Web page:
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See detailModelling the Holocene migrational dynamics of Fagus sylvatica L. and Picea abies (L.) H. Karst
Lehsten, Lehsten; Dullinger, Stefan; Hülber, Karl et al

in Global Ecology and Biogeography (2014)

Aim: Vegetation dynamics and the competitive interactions involved are assumed to restrict the ability of species to migrate. But in most migration modelling approaches disturbance-driven succession and ... [more ▼]

Aim: Vegetation dynamics and the competitive interactions involved are assumed to restrict the ability of species to migrate. But in most migration modelling approaches disturbance-driven succession and competition processes are reduced to simple assumptions or are even missing. The aim of this study was to test a combination of a migration model and a dynamic vegetation model to estimate the migration of tree species controlled by climate, environment and local species dynamics such as succession and competition. Location: Europe. Methods: To estimate the effect of vegetation dynamics on the migration of European beech and Norway spruce, we developed a post-process migration tool (LPJ-CATS). This tool integrates outputs of the migration model CATS and the dynamic vegetation model LPJ-GUESS. The model LPJ-CATS relies on a linear dependency between the dispersal kernel and migration rate and is based on the assumption that competition reduces fecundity. Results: Simulating potential migration rates with the CATS model, which does not account for competition and disturbance, resulted in mean Holocene migra- tion rates of 435 ± 55 and 330 ± 95 m year−1 for the two species Picea abies and Fagus sylvatica, respectively. With LPJ-CATS, these mean migration rates were reduced to 250 ± 75 and 170 ± 60 m year−1 for spruce and beech, respectively. Moreover, LPJ-CATS simulated migration pathways of these two species that gen- erally comply well with those documented in the palaeo-records. Main conclusions: Our ‘hybrid’ modelling approach allowed for the simulation of generally realistic Holocene migration rates and pathways of the two study species on a continental scale. It suggests that competition can considerably modify spread rates, but also the magnitude of its effect depends on how close climate conditions are to the niche requirements of a particular species. [less ▲]

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See detailImprints of glacial refugia in the modern genetic diversity of Pinus sylvestris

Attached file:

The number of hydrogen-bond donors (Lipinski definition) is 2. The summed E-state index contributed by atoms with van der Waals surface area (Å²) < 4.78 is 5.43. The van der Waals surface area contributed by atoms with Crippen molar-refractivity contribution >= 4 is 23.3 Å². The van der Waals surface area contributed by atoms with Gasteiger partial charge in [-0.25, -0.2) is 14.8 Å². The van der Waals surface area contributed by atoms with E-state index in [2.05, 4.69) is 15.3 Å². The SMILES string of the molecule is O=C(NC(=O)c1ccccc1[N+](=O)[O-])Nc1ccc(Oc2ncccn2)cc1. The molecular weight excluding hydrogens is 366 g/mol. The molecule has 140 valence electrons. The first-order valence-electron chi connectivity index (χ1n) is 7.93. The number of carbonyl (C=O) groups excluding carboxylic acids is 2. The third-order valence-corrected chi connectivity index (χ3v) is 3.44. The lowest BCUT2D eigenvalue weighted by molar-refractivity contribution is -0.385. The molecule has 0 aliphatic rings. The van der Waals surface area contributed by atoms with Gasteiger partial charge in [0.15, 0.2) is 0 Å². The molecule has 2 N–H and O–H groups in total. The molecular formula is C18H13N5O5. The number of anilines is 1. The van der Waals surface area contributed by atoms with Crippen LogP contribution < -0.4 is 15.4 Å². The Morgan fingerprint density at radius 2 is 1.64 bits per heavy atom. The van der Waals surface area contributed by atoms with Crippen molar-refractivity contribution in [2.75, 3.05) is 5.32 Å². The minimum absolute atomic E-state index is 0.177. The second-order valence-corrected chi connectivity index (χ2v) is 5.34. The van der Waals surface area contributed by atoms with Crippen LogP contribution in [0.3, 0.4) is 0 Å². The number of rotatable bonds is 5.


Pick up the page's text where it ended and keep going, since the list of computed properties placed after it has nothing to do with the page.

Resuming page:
Cheddadi, R.; Vendramin, G. G.; Litt, T. et al

in Global Ecology And Biogeography (2006), 15(3), 271-282

Aim To understand the impact of glacial refugia and migration pathways on the modern genetic diversity of Pinus sylvestris. Location The study was carried out throughout Europe. Methods An extended set of ... [more ▼]

Aim To understand the impact of glacial refugia and migration pathways on the modern genetic diversity of Pinus sylvestris. Location The study was carried out throughout Europe. Methods An extended set of data of pollen and macrofossil remains was used to locate the glacial refugia and reconstruct the migrating routes of P. sylvestris throughout Europe. A vegetation model was used to simulate the extent of the potential refugia during the last glacial period. At the same time a genetic survey was carried out on this species. Results The simulated distribution of P. sylvestris during the last glacial period is coherent with the observed fossil data, which showed a patchy distribution of the refugia between c. 40 degrees N and 50 degrees N. Several migrational fronts were detected within the Iberian and the Italian peninsulas, and outside the Hungarian plain and around the Alps. The modern mitochondrial DNA depicted three different haplotypes for P. sylvestris. Two distinct haplotypes were restricted to northern Spain and Italy, and the third haplotype dominated most of the present-day remaining distribution range of P. sylvestris in Europe. Main concluions During the last glacial period P. sylvestris was constrained under severe climatic conditions to survive in scattered and restricted refugial areas. Combining palaeoenvironmental data, vegetation modelling and the genetic data, we have shown that the long-term isolation in the glacial refugia and the migrational process during the Holocene have played a major role in shaping the modern genetic diversity of P. sylvestris in Europe. [less ▲]

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